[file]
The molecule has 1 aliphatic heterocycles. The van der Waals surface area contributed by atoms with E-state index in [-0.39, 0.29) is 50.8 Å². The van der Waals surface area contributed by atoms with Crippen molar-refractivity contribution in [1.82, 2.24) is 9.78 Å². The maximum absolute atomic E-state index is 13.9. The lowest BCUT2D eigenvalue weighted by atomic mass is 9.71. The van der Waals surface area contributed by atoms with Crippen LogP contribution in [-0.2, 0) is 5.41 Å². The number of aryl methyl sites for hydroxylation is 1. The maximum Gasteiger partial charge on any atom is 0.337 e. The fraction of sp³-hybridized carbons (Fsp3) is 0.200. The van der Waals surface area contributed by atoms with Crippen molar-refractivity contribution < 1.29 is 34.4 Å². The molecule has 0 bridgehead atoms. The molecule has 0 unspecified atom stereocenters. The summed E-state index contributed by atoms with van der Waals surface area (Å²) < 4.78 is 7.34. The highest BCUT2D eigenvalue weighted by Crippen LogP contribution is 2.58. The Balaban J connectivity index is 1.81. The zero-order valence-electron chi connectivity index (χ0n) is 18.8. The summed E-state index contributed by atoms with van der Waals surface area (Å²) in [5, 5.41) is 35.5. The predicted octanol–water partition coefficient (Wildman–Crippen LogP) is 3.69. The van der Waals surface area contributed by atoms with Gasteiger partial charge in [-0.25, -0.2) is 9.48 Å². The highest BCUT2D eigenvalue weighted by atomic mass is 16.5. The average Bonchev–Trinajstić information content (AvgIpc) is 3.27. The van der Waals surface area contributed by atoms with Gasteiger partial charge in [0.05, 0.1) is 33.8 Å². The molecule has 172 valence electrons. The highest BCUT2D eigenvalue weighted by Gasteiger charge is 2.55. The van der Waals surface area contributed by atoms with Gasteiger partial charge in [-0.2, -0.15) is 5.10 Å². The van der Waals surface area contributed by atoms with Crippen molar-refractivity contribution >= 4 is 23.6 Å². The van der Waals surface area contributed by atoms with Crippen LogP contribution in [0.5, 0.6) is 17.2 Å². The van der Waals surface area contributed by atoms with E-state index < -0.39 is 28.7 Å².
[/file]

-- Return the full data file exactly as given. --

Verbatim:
The molecule has 1 aliphatic heterocycles. The van der Waals surface area contributed by atoms with E-state index in [-0.39, 0.29) is 50.8 Å². The van der Waals surface area contributed by atoms with Crippen molar-refractivity contribution in [1.82, 2.24) is 9.78 Å². The maximum absolute atomic E-state index is 13.9. The lowest BCUT2D eigenvalue weighted by atomic mass is 9.71. The van der Waals surface area contributed by atoms with Crippen LogP contribution in [-0.2, 0) is 5.41 Å². The number of aryl methyl sites for hydroxylation is 1. The maximum Gasteiger partial charge on any atom is 0.337 e. The fraction of sp³-hybridized carbons (Fsp3) is 0.200. The van der Waals surface area contributed by atoms with Crippen molar-refractivity contribution < 1.29 is 34.4 Å². The molecule has 0 bridgehead atoms. The molecule has 0 unspecified atom stereocenters. The summed E-state index contributed by atoms with van der Waals surface area (Å²) < 4.78 is 7.34. The highest BCUT2D eigenvalue weighted by Crippen LogP contribution is 2.58. The Balaban J connectivity index is 1.81. The zero-order valence-electron chi connectivity index (χ0n) is 18.8. The summed E-state index contributed by atoms with van der Waals surface area (Å²) in [5, 5.41) is 35.5. The predicted octanol–water partition coefficient (Wildman–Crippen LogP) is 3.69. The van der Waals surface area contributed by atoms with Gasteiger partial charge in [-0.25, -0.2) is 9.48 Å². The highest BCUT2D eigenvalue weighted by atomic mass is 16.5. The average Bonchev–Trinajstić information content (AvgIpc) is 3.27. The van der Waals surface area contributed by atoms with Gasteiger partial charge in [0.05, 0.1) is 33.8 Å². The molecule has 172 valence electrons. The highest BCUT2D eigenvalue weighted by Gasteiger charge is 2.55. The van der Waals surface area contributed by atoms with Gasteiger partial charge in [-0.2, -0.15) is 5.10 Å². The van der Waals surface area contributed by atoms with Crippen molar-refractivity contribution >= 4 is 23.6 Å². The van der Waals surface area contributed by atoms with Crippen LogP contribution in [0.5, 0.6) is 17.2 Å². The van der Waals surface area contributed by atoms with E-state index < -0.39 is 28.7 Å².